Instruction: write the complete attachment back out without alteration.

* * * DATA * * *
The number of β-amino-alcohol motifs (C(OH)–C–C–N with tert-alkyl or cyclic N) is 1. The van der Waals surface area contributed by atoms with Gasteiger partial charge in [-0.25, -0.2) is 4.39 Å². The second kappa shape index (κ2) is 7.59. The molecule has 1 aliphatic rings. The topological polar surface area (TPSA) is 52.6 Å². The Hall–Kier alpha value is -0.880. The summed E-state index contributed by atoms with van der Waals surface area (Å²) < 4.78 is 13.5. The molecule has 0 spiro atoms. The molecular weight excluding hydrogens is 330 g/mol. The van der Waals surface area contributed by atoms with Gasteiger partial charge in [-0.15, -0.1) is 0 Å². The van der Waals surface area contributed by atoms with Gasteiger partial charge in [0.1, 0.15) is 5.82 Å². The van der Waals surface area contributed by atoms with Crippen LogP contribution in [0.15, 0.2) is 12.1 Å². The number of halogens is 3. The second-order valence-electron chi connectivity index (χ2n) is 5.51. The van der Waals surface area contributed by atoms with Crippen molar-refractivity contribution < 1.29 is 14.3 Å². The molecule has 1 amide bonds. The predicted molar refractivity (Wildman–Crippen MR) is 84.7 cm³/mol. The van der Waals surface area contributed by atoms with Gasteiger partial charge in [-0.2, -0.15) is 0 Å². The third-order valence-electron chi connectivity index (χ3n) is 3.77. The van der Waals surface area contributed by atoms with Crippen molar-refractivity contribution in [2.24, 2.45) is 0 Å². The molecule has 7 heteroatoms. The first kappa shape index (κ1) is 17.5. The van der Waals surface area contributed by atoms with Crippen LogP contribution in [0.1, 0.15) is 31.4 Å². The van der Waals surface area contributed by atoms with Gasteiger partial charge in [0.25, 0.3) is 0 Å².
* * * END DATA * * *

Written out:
The number of β-amino-alcohol motifs (C(OH)–C–C–N with tert-alkyl or cyclic N) is 1. The van der Waals surface area contributed by atoms with Gasteiger partial charge in [-0.25, -0.2) is 4.39 Å². The second kappa shape index (κ2) is 7.59. The molecule has 1 aliphatic rings. The topological polar surface area (TPSA) is 52.6 Å². The Hall–Kier alpha value is -0.880. The summed E-state index contributed by atoms with van der Waals surface area (Å²) < 4.78 is 13.5. The molecule has 0 spiro atoms. The molecular weight excluding hydrogens is 330 g/mol. The van der Waals surface area contributed by atoms with Gasteiger partial charge in [-0.15, -0.1) is 0 Å². The van der Waals surface area contributed by atoms with Gasteiger partial charge in [0.1, 0.15) is 5.82 Å². The van der Waals surface area contributed by atoms with Crippen LogP contribution in [0.15, 0.2) is 12.1 Å². The number of halogens is 3. The second-order valence-electron chi connectivity index (χ2n) is 5.51. The van der Waals surface area contributed by atoms with Crippen molar-refractivity contribution < 1.29 is 14.3 Å². The molecule has 1 amide bonds. The predicted molar refractivity (Wildman–Crippen MR) is 84.7 cm³/mol. The van der Waals surface area contributed by atoms with Gasteiger partial charge in [-0.2, -0.15) is 0 Å². The third-order valence-electron chi connectivity index (χ3n) is 3.77. The van der Waals surface area contributed by atoms with Crippen molar-refractivity contribution in [2.24, 2.45) is 0 Å². The molecule has 7 heteroatoms. The first kappa shape index (κ1) is 17.5. The van der Waals surface area contributed by atoms with Crippen LogP contribution in [0.1, 0.15) is 31.4 Å². The van der Waals surface area contributed by atoms with Gasteiger partial charge in [0.25, 0.3) is 0 Å².